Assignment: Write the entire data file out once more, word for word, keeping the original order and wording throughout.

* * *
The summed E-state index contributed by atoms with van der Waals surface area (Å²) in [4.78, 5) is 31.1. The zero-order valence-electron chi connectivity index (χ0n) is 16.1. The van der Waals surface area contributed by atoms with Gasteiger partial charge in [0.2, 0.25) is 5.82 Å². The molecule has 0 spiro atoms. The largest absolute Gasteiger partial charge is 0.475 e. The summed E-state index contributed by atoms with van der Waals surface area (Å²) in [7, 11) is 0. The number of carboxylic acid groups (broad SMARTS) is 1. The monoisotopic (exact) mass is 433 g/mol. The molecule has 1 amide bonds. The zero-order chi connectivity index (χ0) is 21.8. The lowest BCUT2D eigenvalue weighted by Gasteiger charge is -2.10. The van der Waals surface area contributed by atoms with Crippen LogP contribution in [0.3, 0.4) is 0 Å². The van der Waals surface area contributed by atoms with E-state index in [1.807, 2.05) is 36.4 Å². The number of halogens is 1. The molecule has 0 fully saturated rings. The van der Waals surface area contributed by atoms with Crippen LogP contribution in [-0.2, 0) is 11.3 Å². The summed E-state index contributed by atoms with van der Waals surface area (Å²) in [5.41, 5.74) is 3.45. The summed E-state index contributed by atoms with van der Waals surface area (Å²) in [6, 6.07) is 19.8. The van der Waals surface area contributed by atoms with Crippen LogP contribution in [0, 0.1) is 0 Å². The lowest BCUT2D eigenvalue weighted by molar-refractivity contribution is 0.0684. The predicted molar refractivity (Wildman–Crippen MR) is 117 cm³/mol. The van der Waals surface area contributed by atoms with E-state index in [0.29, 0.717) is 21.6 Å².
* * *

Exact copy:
The summed E-state index contributed by atoms with van der Waals surface area (Å²) in [4.78, 5) is 31.1. The zero-order valence-electron chi connectivity index (χ0n) is 16.1. The van der Waals surface area contributed by atoms with Gasteiger partial charge in [0.2, 0.25) is 5.82 Å². The molecule has 0 spiro atoms. The largest absolute Gasteiger partial charge is 0.475 e. The summed E-state index contributed by atoms with van der Waals surface area (Å²) in [7, 11) is 0. The number of carboxylic acid groups (broad SMARTS) is 1. The monoisotopic (exact) mass is 433 g/mol. The molecule has 1 amide bonds. The zero-order chi connectivity index (χ0) is 21.8. The lowest BCUT2D eigenvalue weighted by Gasteiger charge is -2.10. The van der Waals surface area contributed by atoms with Crippen LogP contribution in [0.3, 0.4) is 0 Å². The van der Waals surface area contributed by atoms with E-state index in [1.807, 2.05) is 36.4 Å². The number of halogens is 1. The molecule has 0 fully saturated rings. The van der Waals surface area contributed by atoms with Crippen LogP contribution in [-0.2, 0) is 11.3 Å². The summed E-state index contributed by atoms with van der Waals surface area (Å²) in [5.41, 5.74) is 3.45. The summed E-state index contributed by atoms with van der Waals surface area (Å²) in [6, 6.07) is 19.8. The van der Waals surface area contributed by atoms with Crippen LogP contribution in [0, 0.1) is 0 Å². The lowest BCUT2D eigenvalue weighted by molar-refractivity contribution is 0.0684. The predicted molar refractivity (Wildman–Crippen MR) is 117 cm³/mol. The van der Waals surface area contributed by atoms with E-state index in [0.29, 0.717) is 21.6 Å².